By Sarah Brown, CNN
Share your experiences, photos and videos from the London 2012 Games with CNN iReport's Olympics Open Story.
London (CNN) - It may not have been the most dramatic of moments, but it was certainly an important one: Two women, modestly dressed and veiled, walked proudly alongside the flag of their nation Saudi Arabia into London's Olympic stadium at the Games' spectacular opening ceremony.
This understated entrance marked an extraordinary moment for the kingdom and for the Olympics itself, as the first occasion in the history of the Games when all countries participating have had women athletes in their teams.
The achievement was welcomed by those at the highest echelons of sport, with Jacques Rogge, head of the International Olympic Committee, noting with pride in his speech at the opening ceremony that it was "a major boost for gender equality."
Women have been the center of attention throughout much of the Olympics, both within and without Games venues, as they broke records, sparked drama, impressed with immense skill and poise and won medal after medal. Indeed, for many, London 2012 has truly been "the women's Games."
By the CNN Wire Staff
Oak Creek, Wisconsin (CNN) - In the strongest denunciation to date by a U.S. law enforcement official, Attorney General Eric Holder on Friday labeled the attack on a Sikh temple that killed six Sikhs "an act of terrorism, an act of hatred, a hate crime."
Holder spoke at an emotional memorial service for the victims of the attack that emphasized healing and forgiveness instead of retribution for the shooting rampage by an Army veteran who killed himself after being wounded by police gunfire.
Since the September 11, 2001 terrorist attacks, Sikhs in America have been targeted by revenge-seekers who apparently have mistaken them for Muslims, perhaps due to the traditional turbans they wear and their dark skin.
"In the recent past, too many Sikhs have been targeted, victimized simply because of how they looked and what they believed," Holder said Friday.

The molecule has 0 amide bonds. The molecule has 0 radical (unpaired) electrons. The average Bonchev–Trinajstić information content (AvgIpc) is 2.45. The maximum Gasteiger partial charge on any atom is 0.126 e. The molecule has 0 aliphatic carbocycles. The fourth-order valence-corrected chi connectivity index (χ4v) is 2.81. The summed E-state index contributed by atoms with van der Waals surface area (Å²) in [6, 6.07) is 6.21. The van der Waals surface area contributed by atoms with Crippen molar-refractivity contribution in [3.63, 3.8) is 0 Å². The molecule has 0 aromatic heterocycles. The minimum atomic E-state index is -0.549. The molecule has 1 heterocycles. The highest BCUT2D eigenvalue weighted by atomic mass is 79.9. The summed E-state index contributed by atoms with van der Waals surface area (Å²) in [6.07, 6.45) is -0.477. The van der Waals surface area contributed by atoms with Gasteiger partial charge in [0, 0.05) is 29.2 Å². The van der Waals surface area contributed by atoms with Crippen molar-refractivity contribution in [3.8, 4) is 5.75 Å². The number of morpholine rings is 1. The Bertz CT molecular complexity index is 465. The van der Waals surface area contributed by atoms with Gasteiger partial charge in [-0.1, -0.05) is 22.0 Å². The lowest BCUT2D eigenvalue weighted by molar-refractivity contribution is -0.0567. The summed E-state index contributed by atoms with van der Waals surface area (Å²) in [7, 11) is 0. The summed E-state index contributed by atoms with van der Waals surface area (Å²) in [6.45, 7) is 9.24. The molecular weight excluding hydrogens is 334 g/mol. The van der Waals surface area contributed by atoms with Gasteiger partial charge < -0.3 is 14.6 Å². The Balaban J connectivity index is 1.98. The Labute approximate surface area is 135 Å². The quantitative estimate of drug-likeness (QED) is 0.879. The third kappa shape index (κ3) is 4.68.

He called for a discussion on changing laws to prevent future shooting attacks, as well as looking at how to change hearts filled with hatred.
Holder also declared the attack at the Sikh gurdwara, or house of worship, in a Milwaukee suburb to be "an act of terrorism, an act of hatred, a hate crime." Officials have previously called it a case of domestic terrorism, but said they were investigating the motive.
Editor's note: Ruben Navarrette is a CNN contributor and a nationally syndicated columnist with the Washington Post Writers Group. Follow him on Twitter: @rubennavarrette.
By Ruben Navarrette Jr., CNN Contributor
San Diego (CNN) - Every few years, I reassess how I feel about Mexican-Americans who wave Mexican flags. Much of it has to do with who is doing the waving and under what circumstances.
In 2006, I wrote a column saying it was a bad idea for immigration reform advocates to wave Mexican flags as they marched through U.S. cities such as Phoenix, Chicago, Dallas and Los Angeles. It's illogical to show your allegiance to one country while demanding accommodation from another.
But in 2007, I penned another column after attending a Luis Miguel concert in Las Vegas where fans of the Mexican singer unfurled Mexican flags. Nothing wrong with that, I concluded.
It's all about context. There is a big difference between a political protest and a concert.
Now, thanks to U.S. Olympic medalist Leo Manzano, and what I consider to be the misguided and ill-mannered way he chose to celebrate his silver medal in the 1500-meters final, I get the chance to think through the subject of flag-waving once again.
After Manzano finished his race and secured his medal, he did what athletes typically do at the Olympics. He held up his country's flag - the Stars and Stripes.
By Natalie Brunell, Jaqueline Hurtado and Michael Martinez, CNN
Anaheim, California (CNN) - As tensions roil between Latinos and city officials over accusations of police brutality, Hispanic activists will press the Anaheim City Council for a way to have at least one elected Latino to represent them, leaders said Thursday.
Their pledge to continue their grass-roots campaign came after the City Council rejected Wednesday night a ballot measure that would have established voting districts, including at least one to represent Latino neighborhoods.
The measure, voted down 3-2 after more than three hours of passionate appeals by residents, would have ended how city council members are now elected at-large. Latino residents feel that under the current conditions they are not being represented adequately - especially in the wake of videotaped violent confrontations between police and Latino residents.
Last month videos captured protestors confronting Anaheim police and officers shooting rubber bullets at mostly Latino residents. One video also shows a police dog running at several people and biting a man in the arm.